Scientists are the first to admit that knowing all of the gene sequences
in the human genome does little in and of itself for improving the health
of patients. But additional research can turn these raw data into information
physicians can use in making treatment decisions for their patients.
Such was the finding by David Goldstein, PhD, and colleagues at the
University College London, in England, who discovered that particular genetic
variations could explain variation in response of patients with epilepsy to
antiepileptic drugs, namely the differences in the doses of drugs required
to control seizures (Tate et al. Proc Natl Acad Sci U S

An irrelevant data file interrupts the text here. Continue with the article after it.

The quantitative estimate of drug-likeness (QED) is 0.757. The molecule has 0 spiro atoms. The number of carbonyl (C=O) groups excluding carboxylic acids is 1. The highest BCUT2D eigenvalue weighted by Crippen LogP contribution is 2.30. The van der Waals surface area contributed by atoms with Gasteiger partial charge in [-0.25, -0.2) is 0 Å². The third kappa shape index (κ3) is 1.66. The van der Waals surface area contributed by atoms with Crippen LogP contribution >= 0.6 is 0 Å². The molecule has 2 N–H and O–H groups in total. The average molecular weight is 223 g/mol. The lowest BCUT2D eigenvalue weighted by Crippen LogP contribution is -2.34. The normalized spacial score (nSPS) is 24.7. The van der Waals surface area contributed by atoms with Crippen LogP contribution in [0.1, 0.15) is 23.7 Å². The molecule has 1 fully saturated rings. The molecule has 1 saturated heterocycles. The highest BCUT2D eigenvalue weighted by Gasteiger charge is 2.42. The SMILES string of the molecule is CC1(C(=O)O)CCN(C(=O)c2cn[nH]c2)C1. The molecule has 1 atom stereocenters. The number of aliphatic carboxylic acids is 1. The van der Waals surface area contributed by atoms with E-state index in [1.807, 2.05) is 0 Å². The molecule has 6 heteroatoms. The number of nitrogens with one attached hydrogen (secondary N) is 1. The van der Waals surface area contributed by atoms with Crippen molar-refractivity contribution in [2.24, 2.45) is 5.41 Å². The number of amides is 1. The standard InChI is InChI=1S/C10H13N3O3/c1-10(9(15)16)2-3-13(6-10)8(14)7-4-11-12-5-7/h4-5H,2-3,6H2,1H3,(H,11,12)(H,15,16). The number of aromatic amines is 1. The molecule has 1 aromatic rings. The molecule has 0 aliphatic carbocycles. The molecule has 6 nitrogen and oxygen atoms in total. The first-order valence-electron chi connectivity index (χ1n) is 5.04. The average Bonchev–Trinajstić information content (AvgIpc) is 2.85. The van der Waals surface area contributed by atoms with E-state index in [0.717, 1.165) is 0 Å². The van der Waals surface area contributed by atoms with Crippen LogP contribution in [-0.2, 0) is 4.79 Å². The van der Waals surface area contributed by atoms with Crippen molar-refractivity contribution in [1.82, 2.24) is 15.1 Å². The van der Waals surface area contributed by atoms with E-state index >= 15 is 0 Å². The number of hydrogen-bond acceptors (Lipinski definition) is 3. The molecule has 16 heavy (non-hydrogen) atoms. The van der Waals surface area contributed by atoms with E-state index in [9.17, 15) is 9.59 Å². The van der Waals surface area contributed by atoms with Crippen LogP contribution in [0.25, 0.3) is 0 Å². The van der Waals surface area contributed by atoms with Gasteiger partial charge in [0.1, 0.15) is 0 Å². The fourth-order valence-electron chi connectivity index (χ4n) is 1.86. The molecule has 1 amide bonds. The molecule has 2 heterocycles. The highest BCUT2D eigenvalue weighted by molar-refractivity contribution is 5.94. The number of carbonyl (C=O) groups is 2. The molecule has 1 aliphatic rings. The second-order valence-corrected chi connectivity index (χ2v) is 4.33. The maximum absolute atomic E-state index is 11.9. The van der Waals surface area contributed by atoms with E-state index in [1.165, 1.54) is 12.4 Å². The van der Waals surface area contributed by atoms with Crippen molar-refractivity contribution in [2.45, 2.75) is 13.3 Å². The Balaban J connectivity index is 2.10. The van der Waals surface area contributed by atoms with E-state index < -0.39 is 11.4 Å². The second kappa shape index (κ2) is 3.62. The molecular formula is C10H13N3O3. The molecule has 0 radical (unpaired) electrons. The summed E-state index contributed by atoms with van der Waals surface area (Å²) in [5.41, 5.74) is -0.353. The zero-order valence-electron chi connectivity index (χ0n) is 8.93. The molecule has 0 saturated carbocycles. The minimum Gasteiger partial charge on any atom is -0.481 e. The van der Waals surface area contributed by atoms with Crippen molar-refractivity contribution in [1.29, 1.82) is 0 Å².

A. 2005;102:5507-5512). Their results point to the potential for tailored
prescribing of the thousands of medications for various conditions, a scenario
that could help maximize benefit to the patient while minimizing adverse effects.
Hampton T. Gene Variants Explain Patient Differences in Antiepileptic Drug Responses. JAMA. 2005;293(18):2199. doi:10.1001/jama.293.18.2199